Austin’s IndieCade 2013 Highlights


This year marked my first IndieCade experience, and I was blown away by the all of the creative ideas being shown by brilliant minds in sunny, Culver City.

Having been to plenty of industry events (PAX, E3, ComicCon etc..) I thought I knew what to expect from a convention located down the street from Sony Pictures’ movie studio. I was wrong. The convention is much smaller giving attendees a much more intimate experience with the games and their creators than bigger trade shows.

All of the best creativity from shows like PAX condensed, showcasing the most creative and entertaining concepts without having to fight extreme lines and insane crowds that a more traditional convention would have. If you like video games, you should go to IndieCade.

Here are some of my personal highlights from the show:


Spin the Bottle: Bumpie’s Party

Bumpie’s Party  is one of my favorite titles on the Wii U and is a perfect way to have a group get way too close to each other in a tasteful blend of awkward and absurd mini games. The game released in August of this year but with an adaptive pricing and update model. Players who buy the game get all of the updates and additional mini games for free. Players looking to get into the game post update will pay slightly more than the pre-update cost. I didn’t go hands on with it at the show but often times this game is more fun to watch other play. One of the new games has one person hold the game pad against their chest facing away from them. On the screen a series of animals appear for the other player to act out. A game of charades with a modernized facilitation method. Once the animal is correctly guessed the gamepad can be tapped to trigger the next animal. The



Killer Queen

The most fun I had playing a game at IndieCade was the time I spent playing 5 v 5 on Killer Queen’s custom arcade cabinets. Killer Queen reduced to its core is a mechanically modernized, team based Joust. Players can earn the ability to attack other players by falling down on their heads. This is where the similarity ends. Each team has one dedicated queen player and 4 subordinate players. What makes the game so enjoyable is the chaos that ensues with the different win conditions. Players can grab berries piled on the different platforms and bring them back to their home base. Once enough berries have been gathered, an economic victory is triggered. Another road to the top is through a military victory. Each team’s queen only has three lives, the team with the last queen standing gets the win. The last win condition is the strangest. at the bottom of the level is a snail that can be ridden into a goal. It becomes like tug-of-war where players from either team are slowing inching the snail to their base. The game is full of chaos and teams that work together, form a plan and adapt to changes are the ones pulling in all the high win counts.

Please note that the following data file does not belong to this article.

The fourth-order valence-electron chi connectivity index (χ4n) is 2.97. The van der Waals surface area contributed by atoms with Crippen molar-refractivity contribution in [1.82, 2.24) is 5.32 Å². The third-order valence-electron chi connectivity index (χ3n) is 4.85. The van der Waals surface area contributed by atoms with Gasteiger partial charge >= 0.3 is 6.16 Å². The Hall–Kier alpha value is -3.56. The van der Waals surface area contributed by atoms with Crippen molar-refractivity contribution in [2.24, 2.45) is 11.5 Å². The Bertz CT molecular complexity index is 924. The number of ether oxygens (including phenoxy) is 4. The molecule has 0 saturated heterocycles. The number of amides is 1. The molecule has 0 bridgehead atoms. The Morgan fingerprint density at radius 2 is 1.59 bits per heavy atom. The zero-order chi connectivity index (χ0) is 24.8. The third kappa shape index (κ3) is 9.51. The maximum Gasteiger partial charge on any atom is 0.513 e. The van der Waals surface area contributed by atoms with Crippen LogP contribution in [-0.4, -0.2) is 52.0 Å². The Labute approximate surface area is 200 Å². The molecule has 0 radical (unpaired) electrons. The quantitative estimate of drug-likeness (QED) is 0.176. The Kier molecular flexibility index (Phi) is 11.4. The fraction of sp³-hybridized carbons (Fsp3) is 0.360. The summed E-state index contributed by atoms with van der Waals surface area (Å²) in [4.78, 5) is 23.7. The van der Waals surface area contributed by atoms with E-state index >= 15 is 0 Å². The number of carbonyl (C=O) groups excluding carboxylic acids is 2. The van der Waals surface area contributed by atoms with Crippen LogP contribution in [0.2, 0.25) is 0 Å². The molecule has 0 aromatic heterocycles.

This excites me for a possible arcade resurgence in the US. Hopefully this venture proves to be a success and more indie developers are able follow suit and can bring arcades back in the limelight to a generation that knows only casual mobile games.



Tucked away in the Sony booth, was  the free for PlayStation Plus subscribers PS4 launch game, Resogun. This is the reason I am excited for the PS4. Take the motion of classic arcade Defender and mix it with an intense twin stick shooter like Geometry Wars or Super Stardust and you have Resogun.  The demo has players saving humans for ship upgrades and point bonuses and even a boss segment.  Players shoot in a 2D space, but rotate along a center point for an endless side scrolling loop. The enemies are difficult but fair, as long as you don’t mind an extreme amount of particles flying everywhere. I played the demo several times and the analog sticks for the Dual Shock 4 felt right for this game. The fast paced nature combined with the leaderboard chase, classic arcade feel combined with all of those particle effects puts this game as top of my list for anticipated PS4 games.






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